5 post-ride stretches to stay flexible
by Physiotherapist Amanpreet Singh

We all know cyclists for their supreme endurance and big legs. However, something we do not often think about is their lack of flexibility. This is not surprising if you think about what riding a bike entails. Think about being in that bent over position for hours, surely that’s going to cause some stiffness. Without complicating the biomechanics of cycling, it is essentially a repetitive action performed through a limited range of motion meaning the legs are neither fully flexed nor extended when we peddle. This explains why cyclists get tightness in their hip flexors and internal rotators as well as other areas such as the pecs, internal rotators of the shoulder, traps, thoracic spine and lumbar spine.

In this blog, I will discuss some of the main areas where you as cyclists may suffer from stiffness or tightness, as well as give you some exercises that should aim to increase the flexibility of these areas.

Thoracic Spine

The thoracic spine refers to our mid-back. Now thinking about its position where we are cycling, constantly hunching over handlebars can cause tightness in this area as the lats are constantly engaged. Stretching out and mobilising the thoracic spine can improve the flexibility of the trunk, stretch out the lats and also improve the range of motion at the shoulder. This also has benefits from a cardiovascular point of view as it gives the diagraphs more space to expand which improves ventilation.

A simple but effective exercise to increase thoracic spine mobility is the Thoracic Spine Rotation stretch. Start in a plank position on your hands and then bring one foot forward beside your hand. Rotate and reach for the ceiling with the same hand. To feel a greater stretch, drop your hips down towards the floor. Repeat on both sides and hold for approximately 5-10, doing 10 reps on each.

Iliopsoas (Hip Flexors)

The reason cyclists tend to get tightness in their iliopsoas muscle (hip flexor) is due to the forward-leaning position which means they are constantly in a shortened position in the hips. Tight hip flexors can also potentially cause some lower back pain in cyclists as they will be pulling the lumbar vertebrae forward and down. In addition, tight hip flexors can also cause weakening of the glutes which are a vital muscle not only in cycling but in many other movements.

A good stretch for the hip flexors is the Kneeling Hip Flexor Stretch. Start in a lunge position with the front knee at 90 degrees and the back knee touching the floor. Lean forward keeping your upper body straightened. You should now start to feel a stretch in your hip flexors. To achieve a greater stretch, lean forward even more. Hold this stretch for 15-20 seconds, repeating 5 times on each side.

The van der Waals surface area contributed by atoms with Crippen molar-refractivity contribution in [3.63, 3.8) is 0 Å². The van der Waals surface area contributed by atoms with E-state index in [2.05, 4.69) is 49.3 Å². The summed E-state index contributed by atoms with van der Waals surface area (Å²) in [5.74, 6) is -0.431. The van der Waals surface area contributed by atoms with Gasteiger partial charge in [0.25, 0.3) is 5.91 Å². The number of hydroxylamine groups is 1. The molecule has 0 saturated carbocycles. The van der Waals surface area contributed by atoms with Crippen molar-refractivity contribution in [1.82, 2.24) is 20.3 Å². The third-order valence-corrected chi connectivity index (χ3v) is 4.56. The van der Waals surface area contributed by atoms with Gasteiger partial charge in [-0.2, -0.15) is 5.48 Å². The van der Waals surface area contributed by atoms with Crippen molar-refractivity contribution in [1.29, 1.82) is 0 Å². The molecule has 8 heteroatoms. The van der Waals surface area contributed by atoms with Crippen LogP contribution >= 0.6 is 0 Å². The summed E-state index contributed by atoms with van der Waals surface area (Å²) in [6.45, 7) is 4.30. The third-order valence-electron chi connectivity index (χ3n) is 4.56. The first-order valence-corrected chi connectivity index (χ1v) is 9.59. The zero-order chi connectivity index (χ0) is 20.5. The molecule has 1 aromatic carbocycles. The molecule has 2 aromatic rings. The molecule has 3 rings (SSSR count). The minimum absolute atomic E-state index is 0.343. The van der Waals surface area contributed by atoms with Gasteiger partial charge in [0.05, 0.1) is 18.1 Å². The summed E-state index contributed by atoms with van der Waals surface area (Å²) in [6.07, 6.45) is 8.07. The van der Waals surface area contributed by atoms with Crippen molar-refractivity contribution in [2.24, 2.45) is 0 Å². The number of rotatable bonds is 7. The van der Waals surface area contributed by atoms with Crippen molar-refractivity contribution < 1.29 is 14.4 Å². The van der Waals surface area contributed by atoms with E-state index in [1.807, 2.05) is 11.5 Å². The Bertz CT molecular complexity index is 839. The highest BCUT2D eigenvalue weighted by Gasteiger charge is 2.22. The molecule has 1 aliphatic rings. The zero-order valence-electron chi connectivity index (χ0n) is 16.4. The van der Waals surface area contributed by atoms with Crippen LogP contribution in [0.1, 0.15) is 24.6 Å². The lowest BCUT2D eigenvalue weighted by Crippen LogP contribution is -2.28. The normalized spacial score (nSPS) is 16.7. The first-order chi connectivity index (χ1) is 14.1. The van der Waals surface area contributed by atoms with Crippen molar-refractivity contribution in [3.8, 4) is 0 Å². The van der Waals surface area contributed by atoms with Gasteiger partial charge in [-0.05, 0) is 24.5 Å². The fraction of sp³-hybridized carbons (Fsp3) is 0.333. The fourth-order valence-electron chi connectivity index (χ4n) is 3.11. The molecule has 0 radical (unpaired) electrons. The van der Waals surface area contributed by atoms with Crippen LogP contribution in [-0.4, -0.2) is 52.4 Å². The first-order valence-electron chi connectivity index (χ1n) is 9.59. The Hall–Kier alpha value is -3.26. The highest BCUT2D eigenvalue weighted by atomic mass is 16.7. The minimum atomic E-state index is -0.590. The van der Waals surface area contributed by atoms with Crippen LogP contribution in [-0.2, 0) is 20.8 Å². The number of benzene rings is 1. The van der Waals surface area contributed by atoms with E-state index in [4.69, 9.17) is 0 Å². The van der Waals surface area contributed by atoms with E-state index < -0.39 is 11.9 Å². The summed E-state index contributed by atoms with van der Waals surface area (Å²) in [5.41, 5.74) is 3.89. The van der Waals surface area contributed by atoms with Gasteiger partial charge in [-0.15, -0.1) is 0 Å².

Shoulder Internal Rotators

Cyclists may also experience stiffness in the internal rotation of the shoulders. However, this may vary depending on hand placement. For example, if you were to hold the ramps (with palms facing each other), you would be in a neutral position meaning you would not be excessively internally rotating the shoulders. On the other hand, if you were to hold the tops (with your palms facing down), then you would be excessively internally rotating the shoulders. This will cause stiffness in your shoulders as well as your lats, traps, mid-back, chest and even forearms.

A good and effective stretch for stretching these internal rotators of the shoulder is what we call a Towel Stretch. Grab a towel or a long strap/belt. Hold it with one hand and drape it over your shoulder and down your back. The other hand should hold the bottom end of the towel and the shoulder remain relaxed. Gently pull up with the superior hand and let the inferior hand move up your back. Keep your back in a neutral position and try not to hunch over. Hold this stretch for 10-15 seconds, repeating 5 times on each side.

Pectorals 

The pectorals refer to our chest. Thinking again about the hunched over position, you can imagine why getting stiffness in these muscles is a common problem in cyclists. This position causes the pecs to be in a shortened position for prolonged hours which also causes the lats to be constantly engaged as well as causing internal rotation of the shoulders. Muscles that are not engaged remain in a shortened position and will start becoming weaker, therefore it is important not only to increase flexibility in the chest but to also strengthen them.

An effective stretch for the chest is the Door Stretch. Start by standing in an open doorway where you will raise each arm and bend them at 90 degrees with the palms facing forward. Rest the palms on the door frame and then step forward with one foot. You should now feel the stretch in your chest and shoulders. To feel a deeper stretch, step forward even more but always maintain an upright posture. Hold this stretch for approximately 15-20 seconds and repeat 5 times.

Hip Rotators

When riding a bike, the main movement of the hip is flexion and extension when pushing and pulling the peddle. The hips are hardly rotated in this movement which can cause tightness in the hip rotators. You can feel this tightness deep within your glutes as this is where these muscles are located.

A good stretch to stretch into hip internal rotation and hip external rotation is the 90/90 stretch. Start by sitting on the floor with one leg bent in front of your body (with the hip rotated out). You should be positioned so that your lower leg and knee are resting on the ground. Make a 90-degree angle with the leg. With the other leg, position it so that the hip is rotated inwards and make a 90-degree angle with this knee too. You should now be in a position similar to the one shown in this picture. Hold this stretch for approximately 30 seconds and repeat 3 times on each side.

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